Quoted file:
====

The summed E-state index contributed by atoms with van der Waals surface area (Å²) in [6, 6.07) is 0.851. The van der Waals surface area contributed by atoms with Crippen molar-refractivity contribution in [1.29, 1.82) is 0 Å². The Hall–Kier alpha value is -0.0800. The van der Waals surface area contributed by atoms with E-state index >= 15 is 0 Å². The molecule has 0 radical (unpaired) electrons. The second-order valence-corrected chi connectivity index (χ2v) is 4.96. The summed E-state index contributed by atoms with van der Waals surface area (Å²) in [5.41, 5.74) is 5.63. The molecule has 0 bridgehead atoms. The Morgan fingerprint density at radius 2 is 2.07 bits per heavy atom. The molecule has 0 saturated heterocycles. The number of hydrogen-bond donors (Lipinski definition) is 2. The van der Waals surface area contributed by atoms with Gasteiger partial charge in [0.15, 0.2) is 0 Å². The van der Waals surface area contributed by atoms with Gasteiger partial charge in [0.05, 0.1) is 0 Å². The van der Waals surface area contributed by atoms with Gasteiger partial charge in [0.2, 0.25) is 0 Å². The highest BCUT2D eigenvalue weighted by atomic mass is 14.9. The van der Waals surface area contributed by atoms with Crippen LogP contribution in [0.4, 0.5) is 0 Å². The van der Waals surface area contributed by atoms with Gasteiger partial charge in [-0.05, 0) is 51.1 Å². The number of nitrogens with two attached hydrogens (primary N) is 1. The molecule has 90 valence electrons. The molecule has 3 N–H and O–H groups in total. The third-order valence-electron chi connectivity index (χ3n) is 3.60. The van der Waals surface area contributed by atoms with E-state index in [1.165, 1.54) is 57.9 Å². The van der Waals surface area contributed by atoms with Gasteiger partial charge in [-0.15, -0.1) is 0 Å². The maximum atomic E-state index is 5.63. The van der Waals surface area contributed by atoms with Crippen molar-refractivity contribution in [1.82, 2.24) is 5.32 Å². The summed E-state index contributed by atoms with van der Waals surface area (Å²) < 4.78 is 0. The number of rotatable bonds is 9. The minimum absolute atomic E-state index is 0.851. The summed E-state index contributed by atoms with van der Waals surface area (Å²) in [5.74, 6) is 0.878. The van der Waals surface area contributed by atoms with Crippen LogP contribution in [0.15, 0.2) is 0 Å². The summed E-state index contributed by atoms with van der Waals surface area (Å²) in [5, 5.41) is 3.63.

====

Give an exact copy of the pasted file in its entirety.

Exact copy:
The summed E-state index contributed by atoms with van der Waals surface area (Å²) in [6, 6.07) is 0.851. The van der Waals surface area contributed by atoms with Crippen molar-refractivity contribution in [1.29, 1.82) is 0 Å². The Hall–Kier alpha value is -0.0800. The van der Waals surface area contributed by atoms with E-state index >= 15 is 0 Å². The molecule has 0 radical (unpaired) electrons. The second-order valence-corrected chi connectivity index (χ2v) is 4.96. The summed E-state index contributed by atoms with van der Waals surface area (Å²) in [5.41, 5.74) is 5.63. The molecule has 0 bridgehead atoms. The Morgan fingerprint density at radius 2 is 2.07 bits per heavy atom. The molecule has 0 saturated heterocycles. The number of hydrogen-bond donors (Lipinski definition) is 2. The van der Waals surface area contributed by atoms with Gasteiger partial charge in [0.15, 0.2) is 0 Å². The van der Waals surface area contributed by atoms with Gasteiger partial charge in [0.05, 0.1) is 0 Å². The van der Waals surface area contributed by atoms with Gasteiger partial charge in [0.2, 0.25) is 0 Å². The highest BCUT2D eigenvalue weighted by atomic mass is 14.9. The van der Waals surface area contributed by atoms with Crippen LogP contribution in [0.4, 0.5) is 0 Å². The van der Waals surface area contributed by atoms with Gasteiger partial charge in [-0.05, 0) is 51.1 Å². The number of nitrogens with two attached hydrogens (primary N) is 1. The molecule has 90 valence electrons. The molecule has 3 N–H and O–H groups in total. The third-order valence-electron chi connectivity index (χ3n) is 3.60. The van der Waals surface area contributed by atoms with E-state index in [1.165, 1.54) is 57.9 Å². The van der Waals surface area contributed by atoms with Gasteiger partial charge in [-0.15, -0.1) is 0 Å². The maximum atomic E-state index is 5.63. The van der Waals surface area contributed by atoms with Crippen molar-refractivity contribution in [1.82, 2.24) is 5.32 Å². The summed E-state index contributed by atoms with van der Waals surface area (Å²) < 4.78 is 0. The number of rotatable bonds is 9. The minimum absolute atomic E-state index is 0.851. The summed E-state index contributed by atoms with van der Waals surface area (Å²) in [5.74, 6) is 0.878. The van der Waals surface area contributed by atoms with Crippen LogP contribution in [0.15, 0.2) is 0 Å². The summed E-state index contributed by atoms with van der Waals surface area (Å²) in [5, 5.41) is 3.63.